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QUESTION PERIOD — Global Affairs

Foreign Interference

May 7, 2024


Hon. Donald Neil Plett (Leader of the Opposition)

Leader, last year at about this time the Prime Minister told us a secret study by the National Security and Intelligence Committee of Parliamentarians, or NSICOP, was the best place to investigate what he knew about Beijing’s interference in our democracy. He made up a Special Rapporteur to delay calling a public inquiry and used a man’s good name as a shield. That farce produced a report that was nothing but a cover-up. Senator Gold, this is not just me saying that. This is The Globe and Mail saying this.

Justice Hogue’s initial report says the Prime Minister told her removing his candidate in Don Valley North in the 2019 election would have direct electoral consequences, as the Liberal Party expected to win that riding. He knew and didn’t act for partisan reasons. Isn’t that right, Senator Gold? He’s not worth the Canadian democracy, is he?

Hon. Marc Gold (Government Representative in the Senate) [ + ]

The answer to your question is in the negative, senator. Thank you for the questions nonetheless.

Protecting the security of our country from foreign interference ought to be a non-partisan issue. I think the interim report of Justice Hogue has shone a spotlight on some of the issues. Indeed, she has underlined that the extent of foreign interference — though it may not have affected the results of the previous elections — has had a negative impact on the public faith in the integrity of our system. That’s something that we all are and should be concerned about.

We look forward to the continuing work that she has undertaken and to the recommendations and further analysis that will appear when she does issue her final report.

Well, we certainly agree it should be a non‑partisan issue. Justice Hogue says there were strong indicators of Beijing’s interference against former Conservative MP Kenny Chiu during the 2021 election. She said there was a reasonable possibility it impacted the result in the riding, which was the defeat of Mr. Chiu and the election of a Liberal. Last year, the Prime Minister’s made-up rapporteur dismissed all of this.

Who told Canadians the truth, Justice Hogue or the rapporteur?

Senator Gold [ + ]

Senator, I take exception, as I have in the past, to the way in which you describe an eminent Canadian who did his best to serve this country.

The fact remains that the interim report confirms what we already knew and what your former leader, Mr. O’Toole, to his credit, spoke about at length in Parliament. Again, this report is welcome. We await with interest the final report.

Hon. Leo Housakos [ + ]

Senator Gold, the fact remains my bill for a foreign agent registry has been on the Order Paper since February 2022. It’s the same bill that had been introduced in the previous Parliament by then-MP Kenny Chiu. It’s a straightforward bill, a bill that your government has allowed to languish for many years. The only person to speak to it has been Senator Richards. Apparently, it was of no interest to Trudeau-appointed senators, any more than it was of any interest to the Trudeau government.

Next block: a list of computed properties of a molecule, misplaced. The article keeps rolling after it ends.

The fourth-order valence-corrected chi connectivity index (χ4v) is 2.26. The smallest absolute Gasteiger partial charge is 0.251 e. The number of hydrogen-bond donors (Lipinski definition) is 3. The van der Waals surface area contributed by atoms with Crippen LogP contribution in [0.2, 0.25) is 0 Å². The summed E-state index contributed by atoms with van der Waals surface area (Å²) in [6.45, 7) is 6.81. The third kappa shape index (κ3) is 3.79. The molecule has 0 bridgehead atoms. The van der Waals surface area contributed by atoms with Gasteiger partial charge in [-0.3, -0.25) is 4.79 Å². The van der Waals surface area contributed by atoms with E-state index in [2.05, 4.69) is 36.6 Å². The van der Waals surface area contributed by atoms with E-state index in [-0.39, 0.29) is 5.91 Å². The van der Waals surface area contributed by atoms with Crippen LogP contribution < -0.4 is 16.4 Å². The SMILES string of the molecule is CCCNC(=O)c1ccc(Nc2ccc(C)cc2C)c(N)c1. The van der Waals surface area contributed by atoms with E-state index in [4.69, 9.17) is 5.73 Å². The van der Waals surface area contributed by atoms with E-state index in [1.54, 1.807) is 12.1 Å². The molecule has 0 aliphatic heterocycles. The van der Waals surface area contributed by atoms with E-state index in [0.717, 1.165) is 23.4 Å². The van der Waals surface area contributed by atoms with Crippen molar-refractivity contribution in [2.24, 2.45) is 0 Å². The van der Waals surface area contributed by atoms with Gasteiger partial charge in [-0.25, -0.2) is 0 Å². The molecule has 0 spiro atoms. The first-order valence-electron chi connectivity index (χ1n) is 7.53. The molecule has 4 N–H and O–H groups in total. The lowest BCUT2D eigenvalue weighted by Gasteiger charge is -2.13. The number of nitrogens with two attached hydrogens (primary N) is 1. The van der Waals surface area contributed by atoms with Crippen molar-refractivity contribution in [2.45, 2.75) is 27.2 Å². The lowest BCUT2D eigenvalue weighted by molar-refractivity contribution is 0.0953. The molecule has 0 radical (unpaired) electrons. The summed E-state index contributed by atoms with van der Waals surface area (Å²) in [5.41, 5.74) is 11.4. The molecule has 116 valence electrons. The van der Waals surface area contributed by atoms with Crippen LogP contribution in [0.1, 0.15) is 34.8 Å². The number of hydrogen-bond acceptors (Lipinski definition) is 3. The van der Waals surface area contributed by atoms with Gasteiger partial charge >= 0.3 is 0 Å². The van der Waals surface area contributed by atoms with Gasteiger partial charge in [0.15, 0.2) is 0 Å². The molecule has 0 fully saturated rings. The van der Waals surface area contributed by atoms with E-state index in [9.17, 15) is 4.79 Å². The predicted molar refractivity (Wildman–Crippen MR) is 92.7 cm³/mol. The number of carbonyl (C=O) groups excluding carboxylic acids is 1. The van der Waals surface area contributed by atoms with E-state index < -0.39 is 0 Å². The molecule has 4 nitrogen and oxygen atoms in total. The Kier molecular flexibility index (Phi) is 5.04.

Now, in an effort to distract from Justice Hogue’s findings that your government did nothing to combat foreign interference when it benefited the Liberal Party, all of a sudden you have the urge to move forward with the registry as part of your convoluted bill.

Senator Gold, my bill is straightforward when it comes to a registry. You could have moved it forward. You could have introduced it as a government bill after Mr. Chiu lost his seat as a result of interference from Beijing.

Why did it take so long to put this piece of the puzzle on the table and get it done?

Senator Gold [ + ]

Thank you for your question and for your ongoing advocacy on this matter.

As I mentioned in this chamber on several occasions in the past, the government was considering seriously the idea of a foreign registry, and it has now come forward with legislation.

The foreign influence transparency registry will be overseen by an independent foreign influence transparency commissioner, who will promote transparency from people who advocate on behalf of a foreign principal, including a foreign state or state‑owned business, and provide for accountability from those who would do so in non-transparent ways.

Under this framework, individuals or entities who enter into an arrangement with a foreign principal and undertake activities to influence a government or political process in Canada would be required to publicly register these activities.

This was the product of consultation and input, and reflects the government’s considered judgment.

Senator Housakos [ + ]

Senator Gold, it has been over five years. There was a registry bill in the House of Commons and this institution, the Senate. You have ignored it.

Senator Gold, Justice Hogue revealed that Justin Trudeau testified to her that the reason he didn’t do anything about Beijing’s meddling in Han Dong’s riding is because he didn’t want to lose that riding. The Prime Minister said that. He admitted putting his own electoral interests ahead of the interests of Canadians. Senator Gold, why did Justin Trudeau put his political fortunes and his thirst to stay in power above our national security and above the integrity of our elections?

Senator Gold [ + ]

That is not an accurate characterization of what happened. I admire your ability to read minds and impute intentions. The government has come forward with serious legislation that will strike the right balance between protecting our national security and our constitutional values. It will do so in a way that is constitutional and without a “notwithstanding” clause.

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